We teach and declare that the Roman Church, through Our Lord's direction, possesses ordinary power over all of the other Churches, and that this jurisdictional power of the Roman Pontiff, which is truly Episcopal, is immediate. To this power the pastors [i.e., the bishops], and the faithful of every rite and of every station, both individually and collectively, are bound by a necessity of hierarchical subordination and true obedience, not only in what concerns the Faith and customs, but also in what relates to the discipline and governing of the Church all over the world...This is the Catholic doctrine from which no one can distance himself without prejudicing his faith and his salvation.
And from this, the anathema:
Therefore, whoever would affirm that the Roman Pontiff has only the duty of overseeing or of directing, but not full and supreme jurisdictional power over the entire Church, not only in matters regarding the faith and customs, but also in matters regarding the discipline and governance of the Church throughout the world, and who otherwise affirms that the Roman Pontiff has only a very important share, but not the entire fullness of this supreme power; or who would say that his power is not ordinary and immediate, both over each and every church, and over each and every pastor and faithful, is excommunicated.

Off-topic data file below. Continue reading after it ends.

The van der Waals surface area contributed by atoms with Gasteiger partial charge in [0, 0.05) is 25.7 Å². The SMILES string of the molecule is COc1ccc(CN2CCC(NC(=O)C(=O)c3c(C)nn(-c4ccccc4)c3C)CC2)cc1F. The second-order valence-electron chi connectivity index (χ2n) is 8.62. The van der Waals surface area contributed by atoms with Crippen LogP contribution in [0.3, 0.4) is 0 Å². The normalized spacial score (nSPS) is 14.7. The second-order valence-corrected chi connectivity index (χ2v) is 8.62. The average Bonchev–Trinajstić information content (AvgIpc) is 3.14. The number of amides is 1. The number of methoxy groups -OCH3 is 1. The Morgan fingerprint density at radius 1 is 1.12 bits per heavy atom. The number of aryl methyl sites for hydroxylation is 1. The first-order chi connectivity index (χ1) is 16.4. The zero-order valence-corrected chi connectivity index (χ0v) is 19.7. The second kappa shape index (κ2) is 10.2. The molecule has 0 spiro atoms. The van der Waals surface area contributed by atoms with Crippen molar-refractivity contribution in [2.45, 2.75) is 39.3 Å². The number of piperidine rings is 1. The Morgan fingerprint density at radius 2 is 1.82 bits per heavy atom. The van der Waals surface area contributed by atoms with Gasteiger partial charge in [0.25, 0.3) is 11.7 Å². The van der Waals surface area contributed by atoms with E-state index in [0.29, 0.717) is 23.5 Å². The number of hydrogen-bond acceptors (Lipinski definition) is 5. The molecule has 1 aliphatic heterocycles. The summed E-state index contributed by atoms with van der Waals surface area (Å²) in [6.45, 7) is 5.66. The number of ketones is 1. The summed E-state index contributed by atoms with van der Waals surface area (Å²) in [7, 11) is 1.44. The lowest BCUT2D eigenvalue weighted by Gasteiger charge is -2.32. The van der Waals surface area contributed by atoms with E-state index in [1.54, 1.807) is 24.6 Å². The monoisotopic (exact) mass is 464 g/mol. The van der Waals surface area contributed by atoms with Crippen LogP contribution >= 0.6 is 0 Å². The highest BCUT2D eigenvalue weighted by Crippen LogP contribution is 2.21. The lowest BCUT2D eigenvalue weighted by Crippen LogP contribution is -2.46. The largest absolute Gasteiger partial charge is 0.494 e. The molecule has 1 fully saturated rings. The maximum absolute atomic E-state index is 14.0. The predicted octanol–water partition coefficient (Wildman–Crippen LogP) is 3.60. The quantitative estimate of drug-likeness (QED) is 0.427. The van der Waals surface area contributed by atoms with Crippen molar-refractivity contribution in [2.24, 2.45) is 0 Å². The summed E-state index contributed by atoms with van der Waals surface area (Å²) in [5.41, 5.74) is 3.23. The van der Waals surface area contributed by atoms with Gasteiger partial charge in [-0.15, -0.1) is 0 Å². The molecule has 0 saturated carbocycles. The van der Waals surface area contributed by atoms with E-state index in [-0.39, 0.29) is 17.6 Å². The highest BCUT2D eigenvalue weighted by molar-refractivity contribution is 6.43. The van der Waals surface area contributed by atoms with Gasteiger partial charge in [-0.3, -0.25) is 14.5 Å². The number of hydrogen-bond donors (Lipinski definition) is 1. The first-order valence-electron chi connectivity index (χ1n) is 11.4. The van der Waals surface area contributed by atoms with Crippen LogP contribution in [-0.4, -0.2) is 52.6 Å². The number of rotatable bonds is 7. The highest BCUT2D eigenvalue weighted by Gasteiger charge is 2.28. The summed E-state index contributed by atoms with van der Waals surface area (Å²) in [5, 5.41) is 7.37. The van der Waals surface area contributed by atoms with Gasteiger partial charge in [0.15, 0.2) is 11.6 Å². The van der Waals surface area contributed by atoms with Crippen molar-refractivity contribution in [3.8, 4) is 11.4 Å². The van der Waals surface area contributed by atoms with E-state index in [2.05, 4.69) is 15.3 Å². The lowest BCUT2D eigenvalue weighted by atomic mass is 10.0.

In Chapter IV, the First Vatican Council recalled the previous Councils of Constantinople, Lyons, and Florence, which say essentially the same thing, because, as Pope Leo XIII wrote in Satis Cognitum:
This then is the Petrine primacy's nucleus. It is an already defined nucleus that can no longer be redefined because it is treated by dogmatic definitions; and every pope, whatever might be his "personal charisma," is authorized to watch over and defend, and not to touch "the ancient and constant faith of all of the centuries of Christendom" infallibly defined by various ecumenical and dogmatic Councils.